How to Detect and Kill Runaway Queries in Documentum

I was cleaning up a Docbase and ran the following queries to determine how many Inbox messages were in users’ Inboxes.

select count(*) from dmi_queue_item;
==> 3,062,291

select name, count(*) from dmi_queue_item where datediff(day,date_sent, date(today))> 90 and delete_flag = FALSE group by name;
==> dm_fulltext_index_user : 2,968,508
==> dmadmin : 1,253
==> doceditor : 1

Wow!  Obviously, there were some messages left over from a failed xPlore configuration.  So, I set out to clean them up with a query like this:

delete dmi_queue_item objects where name = 'dm_fulltext_index_user' and delete_flag = FALSE and datediff(day,date_sent, date(today))> 90

However, deleting nearly 3 million objects had an impacted on the Docbase and system performance, so I decided to abort the query, break it up into manageable chunks, and run it off-hours.  The problem was the query was already out of the gate and running.  How do you abort a long-running or run away query? 

Here are a couple of ideas:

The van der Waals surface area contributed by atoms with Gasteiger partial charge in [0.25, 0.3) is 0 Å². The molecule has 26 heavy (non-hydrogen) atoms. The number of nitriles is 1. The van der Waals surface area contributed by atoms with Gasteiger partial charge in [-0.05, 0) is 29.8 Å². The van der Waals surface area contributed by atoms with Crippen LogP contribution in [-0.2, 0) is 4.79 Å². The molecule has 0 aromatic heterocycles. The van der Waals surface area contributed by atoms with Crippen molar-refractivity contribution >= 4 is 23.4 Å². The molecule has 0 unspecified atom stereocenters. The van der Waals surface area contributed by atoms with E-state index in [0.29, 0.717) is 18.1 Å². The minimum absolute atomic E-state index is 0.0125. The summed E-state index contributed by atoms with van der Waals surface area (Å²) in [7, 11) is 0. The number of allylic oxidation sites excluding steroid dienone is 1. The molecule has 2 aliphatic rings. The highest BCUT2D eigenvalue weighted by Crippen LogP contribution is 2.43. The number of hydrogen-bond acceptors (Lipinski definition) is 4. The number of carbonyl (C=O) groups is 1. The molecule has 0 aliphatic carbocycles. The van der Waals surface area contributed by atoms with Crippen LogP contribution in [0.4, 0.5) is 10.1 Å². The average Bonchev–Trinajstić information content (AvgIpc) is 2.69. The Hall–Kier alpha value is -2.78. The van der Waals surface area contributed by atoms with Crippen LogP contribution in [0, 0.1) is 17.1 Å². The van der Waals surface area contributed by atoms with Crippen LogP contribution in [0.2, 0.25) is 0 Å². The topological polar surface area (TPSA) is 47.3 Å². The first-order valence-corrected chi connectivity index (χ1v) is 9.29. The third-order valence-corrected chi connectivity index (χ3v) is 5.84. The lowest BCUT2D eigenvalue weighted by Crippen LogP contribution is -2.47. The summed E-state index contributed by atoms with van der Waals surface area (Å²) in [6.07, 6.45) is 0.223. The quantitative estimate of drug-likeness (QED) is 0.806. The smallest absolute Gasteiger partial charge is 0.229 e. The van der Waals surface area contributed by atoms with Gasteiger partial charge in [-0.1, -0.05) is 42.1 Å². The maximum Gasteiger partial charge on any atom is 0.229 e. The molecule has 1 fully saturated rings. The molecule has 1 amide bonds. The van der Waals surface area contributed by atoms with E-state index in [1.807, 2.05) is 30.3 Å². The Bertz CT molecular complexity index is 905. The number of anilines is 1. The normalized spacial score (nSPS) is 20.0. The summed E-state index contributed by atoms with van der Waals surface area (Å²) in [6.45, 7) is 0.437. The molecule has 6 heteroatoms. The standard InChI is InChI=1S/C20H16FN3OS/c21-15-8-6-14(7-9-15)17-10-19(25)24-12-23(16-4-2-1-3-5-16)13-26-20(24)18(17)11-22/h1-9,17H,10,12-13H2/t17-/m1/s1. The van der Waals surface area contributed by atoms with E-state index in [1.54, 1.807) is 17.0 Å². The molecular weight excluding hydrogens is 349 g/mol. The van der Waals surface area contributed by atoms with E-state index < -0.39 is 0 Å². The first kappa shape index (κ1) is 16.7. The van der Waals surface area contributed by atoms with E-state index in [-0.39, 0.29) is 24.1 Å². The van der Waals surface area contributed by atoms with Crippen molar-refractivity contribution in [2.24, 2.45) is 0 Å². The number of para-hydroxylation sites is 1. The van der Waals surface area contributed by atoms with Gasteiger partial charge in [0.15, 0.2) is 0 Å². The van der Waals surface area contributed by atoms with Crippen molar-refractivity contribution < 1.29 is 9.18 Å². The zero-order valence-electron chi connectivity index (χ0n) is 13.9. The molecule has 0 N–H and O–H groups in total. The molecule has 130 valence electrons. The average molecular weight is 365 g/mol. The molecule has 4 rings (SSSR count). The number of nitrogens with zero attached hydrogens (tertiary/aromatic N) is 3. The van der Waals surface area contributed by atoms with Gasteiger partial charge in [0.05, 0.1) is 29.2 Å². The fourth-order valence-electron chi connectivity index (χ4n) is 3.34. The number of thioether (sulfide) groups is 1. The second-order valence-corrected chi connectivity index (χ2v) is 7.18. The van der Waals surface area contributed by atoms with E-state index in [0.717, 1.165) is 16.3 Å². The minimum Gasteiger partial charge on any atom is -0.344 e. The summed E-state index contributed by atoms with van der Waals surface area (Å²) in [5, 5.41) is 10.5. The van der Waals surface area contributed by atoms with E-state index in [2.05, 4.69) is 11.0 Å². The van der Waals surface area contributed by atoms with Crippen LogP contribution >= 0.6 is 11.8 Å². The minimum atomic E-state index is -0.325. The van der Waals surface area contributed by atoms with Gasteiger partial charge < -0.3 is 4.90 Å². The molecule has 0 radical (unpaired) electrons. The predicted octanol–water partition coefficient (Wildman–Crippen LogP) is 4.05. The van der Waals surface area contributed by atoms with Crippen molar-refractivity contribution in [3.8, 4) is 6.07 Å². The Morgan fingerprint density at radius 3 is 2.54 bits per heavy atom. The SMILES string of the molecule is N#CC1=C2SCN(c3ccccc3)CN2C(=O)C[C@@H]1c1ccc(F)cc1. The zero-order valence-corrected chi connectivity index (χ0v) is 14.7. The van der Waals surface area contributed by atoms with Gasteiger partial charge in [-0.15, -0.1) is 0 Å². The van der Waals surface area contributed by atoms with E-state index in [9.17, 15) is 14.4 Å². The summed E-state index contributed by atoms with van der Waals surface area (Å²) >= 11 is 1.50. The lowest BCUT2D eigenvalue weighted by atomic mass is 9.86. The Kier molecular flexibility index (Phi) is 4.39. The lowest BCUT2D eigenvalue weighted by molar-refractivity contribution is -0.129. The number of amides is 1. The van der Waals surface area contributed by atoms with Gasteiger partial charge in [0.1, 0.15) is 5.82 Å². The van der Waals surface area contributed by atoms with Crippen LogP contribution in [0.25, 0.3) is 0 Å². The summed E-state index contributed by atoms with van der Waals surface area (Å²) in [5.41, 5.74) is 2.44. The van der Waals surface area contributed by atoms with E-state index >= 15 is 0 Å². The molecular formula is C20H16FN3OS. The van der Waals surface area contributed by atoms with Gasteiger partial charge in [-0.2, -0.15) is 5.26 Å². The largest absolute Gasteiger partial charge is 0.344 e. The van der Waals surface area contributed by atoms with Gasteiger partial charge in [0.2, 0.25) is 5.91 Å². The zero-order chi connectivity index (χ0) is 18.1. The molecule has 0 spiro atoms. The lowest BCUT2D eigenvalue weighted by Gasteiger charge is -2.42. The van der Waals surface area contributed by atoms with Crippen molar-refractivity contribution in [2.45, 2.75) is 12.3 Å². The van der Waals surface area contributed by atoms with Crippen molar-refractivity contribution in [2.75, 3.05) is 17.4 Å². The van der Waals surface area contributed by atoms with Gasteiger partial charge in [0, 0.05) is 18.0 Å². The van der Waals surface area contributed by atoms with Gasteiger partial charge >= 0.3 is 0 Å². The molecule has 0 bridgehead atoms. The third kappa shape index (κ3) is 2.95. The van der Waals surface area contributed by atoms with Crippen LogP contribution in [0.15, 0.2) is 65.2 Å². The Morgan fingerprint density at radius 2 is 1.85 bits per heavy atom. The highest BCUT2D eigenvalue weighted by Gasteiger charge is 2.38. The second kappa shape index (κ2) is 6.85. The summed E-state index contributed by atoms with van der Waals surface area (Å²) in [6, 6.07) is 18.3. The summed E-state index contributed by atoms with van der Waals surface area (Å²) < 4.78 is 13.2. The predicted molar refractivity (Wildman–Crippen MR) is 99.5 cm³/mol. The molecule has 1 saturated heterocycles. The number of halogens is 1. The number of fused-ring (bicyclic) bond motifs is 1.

• Using DA.  You can try to kill the Documentum session running the query.  In DA, navigate to Administration –> User Management –> Sessions and select the session running your query.  To kill it, select Tools –> Kill Session from the menu.  Hopefully, killing the Documentum session will kill the database session running the query also, but not always, and not always in a timely fashion.  Note the “Database Session ID” for use below.
  • In SQL Server.  Open the SQL Server Management Studio, and click on the Processes window shade on the Activity Monitor tab.  Find your Database Session ID, and kill it.  Here are some other hints for finding the correct database session to kill:
    • Your process is likely in a suspended state or waiting for a resource;  however, not always.
    • Sort the processes in a manner that is useful to find the processes run by your client.
    • Right-click each process and view its details.  If the details window contains the suspect query, kill that database process by clicking the Kill Process button.
  • In Oracle.  Unfortunately, I don’t have access to or as much experience with Oracle.  However, these two resources seem to describe an Oracle analog to the SQL Server steps listed above.

Hopefully, you’ll never need to resort to these drastic measures, but if you do I hope these tips are helpful. If you have others I’d love to hear about them.

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About Scott
I have been implementing Documentum solutions since 1997. In 2005, I published a book about developing Documentum solutions for the Documentum Desktop Client (ISBN 0595339689). In 2010, I began this blog as a record of interesting and (hopefully) helpful bits of information related to Documentum, and as a creative outlet.

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